March 28, 2013

When PPD Strikes*

I try to keep things lights & fluffy around here as much as possible, but every once in a while, something comes up that hits me in my core. This is one of those posts. 

I will warn you that this is about Postpartum Depression. If you are suffering from PPD & do not think you can read this, I understand. It may contain some triggers. 

Two weeks ago, a woman jumped to her death, eight stories, taking her baby with her. The baby miraculously survived. We all saw the news story, but I was surprised to see it fade so quickly & not circulate around the interwebs like most shocking stories tend to do. The general sentiment was that this was a truly tragic and unfortunate event, which is absolutely was, but nobody was talking about it past then. My boss actually knew the woman (they went to high school together) so maybe that's why it was a little more in the limelight for me, but it was still shocking, when so many news stories go viral so quickly, this one didn't linger.

It was rumored that the mother suffered from Postpartum Depression. Is this why nobody wanted to talk about it? Postpartum depression can effect up to 20% of women. The "Baby Blues," which are considered normal, happen much more frequently, but the difference is that they go away. Postpartum Depression lingers, and an individual can show signs & symptoms for up to a year after giving birth.

The Beginning & Following Escalation
I'm here to admit that my baby blues did not go away. Weeks went by where I would cry for no reason. Uncontrollably. We were lucky to have paternity leave for about a week after Lucas was born, but then M went back to work. Since we live 3,000 miles away from family, our help was sparse. My best friend came to visit two weeks after Lucas was born, and I remember crying (again, uncontrollably) when I picked her up from the airport. I was beyond grateful that she was there to help, to be there for me, but I know she will attest to just how bad my Baby Blues were while she was there.

But even then, the sadness didn't stop. I haven't been very secretive about my issues with depression on this blog, and if you know me in real life, I won't ever shy away from the conversation if it comes up and I am questioned about it. But there still is some shame that I feel from time to time. Instead of going away, like they should have, the blues sort of just changed their appearance. A time that was supposed to be the happiest of my life was filled with dread and anxiety. I was insanely protective of Lucas -- more so than I probably should have been. If one thing did not go the way I wanted it to, if our schedule was off, if anybody other than me was responsible for ANY tiny aspect of his well being (my husband included), my anxiety shot to unbelievable levels. In my head, I could feel the crazy, but talking myself down from it just didn't happen.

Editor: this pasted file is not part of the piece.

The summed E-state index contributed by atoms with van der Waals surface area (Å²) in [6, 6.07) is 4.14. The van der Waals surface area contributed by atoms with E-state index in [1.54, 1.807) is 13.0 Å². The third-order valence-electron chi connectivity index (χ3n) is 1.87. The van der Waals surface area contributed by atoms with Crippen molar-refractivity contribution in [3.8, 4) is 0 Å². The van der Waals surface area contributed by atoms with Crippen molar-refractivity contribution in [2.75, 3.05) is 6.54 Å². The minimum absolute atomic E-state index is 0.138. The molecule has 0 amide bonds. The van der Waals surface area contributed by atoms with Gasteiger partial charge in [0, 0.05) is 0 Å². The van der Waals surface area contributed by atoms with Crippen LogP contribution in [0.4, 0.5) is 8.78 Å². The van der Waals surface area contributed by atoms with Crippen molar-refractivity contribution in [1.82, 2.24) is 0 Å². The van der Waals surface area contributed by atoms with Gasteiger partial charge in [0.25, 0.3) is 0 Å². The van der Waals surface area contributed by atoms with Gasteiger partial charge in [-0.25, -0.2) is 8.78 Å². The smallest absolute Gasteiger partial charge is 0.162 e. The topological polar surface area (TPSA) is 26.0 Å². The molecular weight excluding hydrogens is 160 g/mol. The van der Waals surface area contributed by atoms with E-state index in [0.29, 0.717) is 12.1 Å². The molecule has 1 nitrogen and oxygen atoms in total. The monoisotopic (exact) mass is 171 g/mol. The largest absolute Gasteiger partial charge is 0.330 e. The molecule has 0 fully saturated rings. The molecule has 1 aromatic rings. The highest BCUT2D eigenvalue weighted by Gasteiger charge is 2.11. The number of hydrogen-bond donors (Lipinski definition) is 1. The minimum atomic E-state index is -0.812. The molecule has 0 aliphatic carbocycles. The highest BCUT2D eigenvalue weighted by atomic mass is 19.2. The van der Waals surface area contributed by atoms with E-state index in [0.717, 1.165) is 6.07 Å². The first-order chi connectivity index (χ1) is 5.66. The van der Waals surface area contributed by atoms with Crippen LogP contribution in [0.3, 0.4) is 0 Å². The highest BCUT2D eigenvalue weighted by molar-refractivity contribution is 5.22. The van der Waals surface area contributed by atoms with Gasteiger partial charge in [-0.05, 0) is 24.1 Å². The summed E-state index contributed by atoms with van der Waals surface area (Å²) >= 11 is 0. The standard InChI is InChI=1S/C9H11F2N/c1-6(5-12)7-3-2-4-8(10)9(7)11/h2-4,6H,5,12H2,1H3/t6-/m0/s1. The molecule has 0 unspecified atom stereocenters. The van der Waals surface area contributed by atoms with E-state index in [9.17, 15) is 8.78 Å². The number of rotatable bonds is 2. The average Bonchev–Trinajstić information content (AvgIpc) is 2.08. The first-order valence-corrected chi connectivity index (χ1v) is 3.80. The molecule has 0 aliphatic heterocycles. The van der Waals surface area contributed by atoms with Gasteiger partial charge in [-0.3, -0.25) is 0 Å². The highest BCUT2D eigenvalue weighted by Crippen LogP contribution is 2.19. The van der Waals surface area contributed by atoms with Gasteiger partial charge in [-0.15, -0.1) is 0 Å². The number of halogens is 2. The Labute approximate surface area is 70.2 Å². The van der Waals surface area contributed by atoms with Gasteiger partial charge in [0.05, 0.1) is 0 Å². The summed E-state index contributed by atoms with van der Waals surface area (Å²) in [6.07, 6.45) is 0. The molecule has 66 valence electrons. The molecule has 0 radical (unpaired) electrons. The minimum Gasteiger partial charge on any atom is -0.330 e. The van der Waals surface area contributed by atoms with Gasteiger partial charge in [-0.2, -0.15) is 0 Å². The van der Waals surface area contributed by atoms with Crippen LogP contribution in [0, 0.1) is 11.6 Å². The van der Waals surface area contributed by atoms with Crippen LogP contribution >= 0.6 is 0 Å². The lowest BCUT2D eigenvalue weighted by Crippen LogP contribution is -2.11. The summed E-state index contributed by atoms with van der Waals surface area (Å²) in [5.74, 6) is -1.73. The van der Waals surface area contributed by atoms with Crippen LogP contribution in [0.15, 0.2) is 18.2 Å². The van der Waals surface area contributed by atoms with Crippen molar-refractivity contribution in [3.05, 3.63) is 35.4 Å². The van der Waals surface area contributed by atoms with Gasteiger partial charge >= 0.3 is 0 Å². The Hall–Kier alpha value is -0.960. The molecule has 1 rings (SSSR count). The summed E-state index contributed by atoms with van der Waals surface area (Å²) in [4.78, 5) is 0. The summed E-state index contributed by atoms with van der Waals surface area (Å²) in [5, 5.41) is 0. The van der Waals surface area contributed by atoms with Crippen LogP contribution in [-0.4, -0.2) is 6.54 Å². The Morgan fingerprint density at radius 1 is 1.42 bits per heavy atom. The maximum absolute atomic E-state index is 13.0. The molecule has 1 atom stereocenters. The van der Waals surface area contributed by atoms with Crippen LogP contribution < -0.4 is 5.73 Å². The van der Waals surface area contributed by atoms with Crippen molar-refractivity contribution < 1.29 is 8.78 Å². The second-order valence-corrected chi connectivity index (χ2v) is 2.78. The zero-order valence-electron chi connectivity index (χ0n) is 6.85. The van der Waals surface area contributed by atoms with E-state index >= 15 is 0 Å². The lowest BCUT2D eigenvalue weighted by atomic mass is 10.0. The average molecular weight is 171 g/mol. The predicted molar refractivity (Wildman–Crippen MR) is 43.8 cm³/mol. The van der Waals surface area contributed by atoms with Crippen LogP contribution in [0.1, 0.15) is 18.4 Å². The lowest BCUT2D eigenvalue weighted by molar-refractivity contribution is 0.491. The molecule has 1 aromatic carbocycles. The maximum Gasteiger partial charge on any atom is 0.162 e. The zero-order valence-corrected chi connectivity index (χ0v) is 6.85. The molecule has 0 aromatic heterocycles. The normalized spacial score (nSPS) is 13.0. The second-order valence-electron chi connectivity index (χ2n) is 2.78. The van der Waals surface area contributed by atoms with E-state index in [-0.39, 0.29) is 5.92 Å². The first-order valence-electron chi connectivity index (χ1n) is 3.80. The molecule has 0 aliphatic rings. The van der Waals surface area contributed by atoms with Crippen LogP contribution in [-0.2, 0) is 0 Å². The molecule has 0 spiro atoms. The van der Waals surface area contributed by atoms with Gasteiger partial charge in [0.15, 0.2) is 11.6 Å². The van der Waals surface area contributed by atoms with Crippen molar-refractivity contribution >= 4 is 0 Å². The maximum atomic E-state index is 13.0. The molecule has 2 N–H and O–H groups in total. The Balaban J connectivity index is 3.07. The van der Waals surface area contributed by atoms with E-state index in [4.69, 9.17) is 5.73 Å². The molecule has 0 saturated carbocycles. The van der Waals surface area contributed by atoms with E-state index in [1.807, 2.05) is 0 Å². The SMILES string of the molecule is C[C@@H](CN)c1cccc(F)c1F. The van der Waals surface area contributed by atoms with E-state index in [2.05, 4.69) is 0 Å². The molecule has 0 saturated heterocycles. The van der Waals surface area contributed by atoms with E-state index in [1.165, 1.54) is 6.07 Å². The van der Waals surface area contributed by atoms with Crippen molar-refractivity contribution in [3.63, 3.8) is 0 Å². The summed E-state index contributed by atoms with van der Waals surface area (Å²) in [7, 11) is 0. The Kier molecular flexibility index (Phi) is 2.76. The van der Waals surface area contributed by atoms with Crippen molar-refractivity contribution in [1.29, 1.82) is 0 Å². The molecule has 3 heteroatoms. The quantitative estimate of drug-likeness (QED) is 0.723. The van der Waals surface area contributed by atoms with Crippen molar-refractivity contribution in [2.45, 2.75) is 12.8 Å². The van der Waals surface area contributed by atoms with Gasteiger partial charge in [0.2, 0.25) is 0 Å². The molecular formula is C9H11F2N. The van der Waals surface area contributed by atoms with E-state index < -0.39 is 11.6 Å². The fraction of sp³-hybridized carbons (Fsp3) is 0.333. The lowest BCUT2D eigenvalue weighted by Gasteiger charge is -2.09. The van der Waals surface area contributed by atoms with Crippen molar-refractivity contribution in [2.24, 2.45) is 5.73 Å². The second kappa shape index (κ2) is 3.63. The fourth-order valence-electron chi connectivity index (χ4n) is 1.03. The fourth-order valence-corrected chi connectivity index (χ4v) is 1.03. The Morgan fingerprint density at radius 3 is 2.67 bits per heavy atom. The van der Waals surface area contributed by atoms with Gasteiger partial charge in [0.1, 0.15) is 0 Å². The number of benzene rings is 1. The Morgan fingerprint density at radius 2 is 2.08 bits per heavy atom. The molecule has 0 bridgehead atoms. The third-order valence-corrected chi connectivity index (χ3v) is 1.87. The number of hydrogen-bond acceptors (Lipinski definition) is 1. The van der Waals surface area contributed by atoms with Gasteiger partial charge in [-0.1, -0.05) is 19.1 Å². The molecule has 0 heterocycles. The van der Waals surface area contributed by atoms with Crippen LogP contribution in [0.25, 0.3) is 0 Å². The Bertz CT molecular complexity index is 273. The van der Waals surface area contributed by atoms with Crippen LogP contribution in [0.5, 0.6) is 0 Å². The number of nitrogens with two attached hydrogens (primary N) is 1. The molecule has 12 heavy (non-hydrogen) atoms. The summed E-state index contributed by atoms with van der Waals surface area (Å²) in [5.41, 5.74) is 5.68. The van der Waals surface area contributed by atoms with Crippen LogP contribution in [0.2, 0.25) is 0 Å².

It was months before the postpartum anxiety went away. Dropping Lucas off at our sitters was awful (no matter how much I trusted & adore the woman who watches him!) Eventually the anxiety faded but again, only to manifest itself into just a general depression. I was angry, bitter, sad all the time, and my marriage was starting to suffer because of it. True, marriage post baby is work regardless, but this was an exceptional BAD.

What surprised me the most, looking back, was the rage. So much RAGE. The anger that I experienced was more than any other aspect of the PPD, which is why I didn't recognize it for so long. When you first think of PPD, let's admit it -- you think of overwhelming sadness. Lots of tears, constantly. And while I had those moments as well, THOSE were so few and far between that I filed them away in the "new mom working full time trying to raise a baby on sleepless nights" folder. But there was a lot of anger at everybody around me, and I am disappointed to say that my husband took the brunt of it.